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England will play Germany in the Round of 16 of the European Championships in what promises to be a mouth-watering tie.

It will continue Gareth Southgate’s side’s run of matches at Wembley in this tournament and will once again rekindle memories of Euro 96.

Die Mannchasft ended the hopes and dreams of the Three Lions in that tournament in dramatic fashion – one of the long line of classic meetings between the two nations.

The rivalry is not as significant in Germany as it is within England but this promises to be a fascinating encounter and if the visitors are eliminated, it would end the distinguished and lengthy reign of boss Joachim Low.

Here is a look at some classic meetings between the two.

Bobby Moore captained England to the World Cup triumph in 1966, beating Germany in the final
(Image: Popperfoto/Getty Images)

1966 World Cup final

The highlight of English football history, Sir Alf Ramsey’s side ousted Germany in the World Cup decider 55 years ago at Wembley.

Unsurprisingly, this was the highest audience in the history of British TV with a remarkable peak of 32.3 million to a remarkable hat-trick from Geoff Hurst win the tournament for the hosts.

In an end-to-end encounter, Hurst cancelled out Helmut Haller’s early opener for the Germans before Martin Peters had appeared to win the clash with a 78 th -minute goal.

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A goal from Wolfgang Weber a minute from time took the game into extra time but then one of the most iconic, and controversial, moments of the tournament’s history arrived.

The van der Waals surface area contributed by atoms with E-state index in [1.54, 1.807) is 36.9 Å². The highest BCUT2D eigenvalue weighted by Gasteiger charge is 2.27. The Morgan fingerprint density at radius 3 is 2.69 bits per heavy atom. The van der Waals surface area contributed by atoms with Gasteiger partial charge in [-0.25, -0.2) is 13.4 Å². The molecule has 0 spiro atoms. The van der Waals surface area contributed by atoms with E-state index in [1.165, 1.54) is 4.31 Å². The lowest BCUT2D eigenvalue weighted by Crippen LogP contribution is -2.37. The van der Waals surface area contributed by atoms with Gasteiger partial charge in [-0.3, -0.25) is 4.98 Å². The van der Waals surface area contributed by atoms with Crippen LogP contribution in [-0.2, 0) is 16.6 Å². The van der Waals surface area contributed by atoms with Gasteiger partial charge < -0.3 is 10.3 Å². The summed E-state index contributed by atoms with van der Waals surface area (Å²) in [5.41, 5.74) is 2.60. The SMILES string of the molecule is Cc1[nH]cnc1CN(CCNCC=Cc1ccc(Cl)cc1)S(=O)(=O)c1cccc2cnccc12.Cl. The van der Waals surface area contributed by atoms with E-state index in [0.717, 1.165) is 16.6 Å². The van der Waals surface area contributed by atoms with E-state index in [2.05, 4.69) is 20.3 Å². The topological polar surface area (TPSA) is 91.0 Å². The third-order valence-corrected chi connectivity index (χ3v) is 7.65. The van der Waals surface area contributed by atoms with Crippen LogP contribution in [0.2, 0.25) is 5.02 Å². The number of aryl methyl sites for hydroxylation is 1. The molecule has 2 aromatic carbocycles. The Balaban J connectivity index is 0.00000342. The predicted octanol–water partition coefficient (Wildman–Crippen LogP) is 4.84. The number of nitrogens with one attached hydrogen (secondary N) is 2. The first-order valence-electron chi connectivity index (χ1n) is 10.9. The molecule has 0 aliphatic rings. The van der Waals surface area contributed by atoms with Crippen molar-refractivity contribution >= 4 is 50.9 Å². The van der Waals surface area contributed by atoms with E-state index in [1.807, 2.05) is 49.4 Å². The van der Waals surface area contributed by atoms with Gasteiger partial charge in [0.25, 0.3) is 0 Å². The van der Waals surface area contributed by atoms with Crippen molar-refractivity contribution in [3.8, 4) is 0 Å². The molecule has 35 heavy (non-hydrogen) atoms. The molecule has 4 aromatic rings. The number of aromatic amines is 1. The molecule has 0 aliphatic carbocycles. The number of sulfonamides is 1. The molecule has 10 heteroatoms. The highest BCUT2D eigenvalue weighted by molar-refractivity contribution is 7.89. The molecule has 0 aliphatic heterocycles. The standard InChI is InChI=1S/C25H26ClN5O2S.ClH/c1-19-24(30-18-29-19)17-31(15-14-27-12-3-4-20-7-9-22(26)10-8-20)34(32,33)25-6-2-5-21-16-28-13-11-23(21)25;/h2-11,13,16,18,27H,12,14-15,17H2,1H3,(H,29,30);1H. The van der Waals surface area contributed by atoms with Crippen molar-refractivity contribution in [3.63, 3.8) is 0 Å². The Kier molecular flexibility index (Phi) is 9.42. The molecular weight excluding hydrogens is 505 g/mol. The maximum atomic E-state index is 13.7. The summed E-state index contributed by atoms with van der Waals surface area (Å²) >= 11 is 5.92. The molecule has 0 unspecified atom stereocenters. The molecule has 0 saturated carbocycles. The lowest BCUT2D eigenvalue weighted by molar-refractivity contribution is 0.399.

Hurst’s shot rattled the underbelly of the crossbar and bounced down onto the goal-line before bouncing out – sparking confusion over whether the ball had crossed the line.

The referee was not sure but the linesman decided that it had; subsequent replays show that it had not, with some German fans citing possible bias from the USSR assistants, who had seen their team eliminated by Germany in the semi-finals.

Hurst completed his hat-trick late on – with Germany pushed up in desperation for an equaliser – with an all-time iconic line from commentator Kenneth Wolstenholme: "And here comes Hurst. He's got… some people are on the pitch, they think it's all over. It is now! It's four!"

A tearful Paul Gascoine applauds England fans after the side were eliminated by Germany in the 1990 World Cup semi-final
(Image: Mirrorpix)

1990 World Cup semi-final

The last four of the World Cup in 1990 was the fifth time the two nations had met since the 1966 showpiece, with Germany winning two and undefeated in that run.

In a tournament largely dominated by defences, this was another tense, nervy encounter that went into extra time and then to penalties.

Andreas Brehme’s free-kick midway through the second half, via a Paul Parker deflection, opened the scoring for England but Gary Lineker’s equaliser ten minutes from time took the game into the added period.

Jurgen Klinsmann made two glaring misses for Germany and both sides hit the post as the tension was notched up.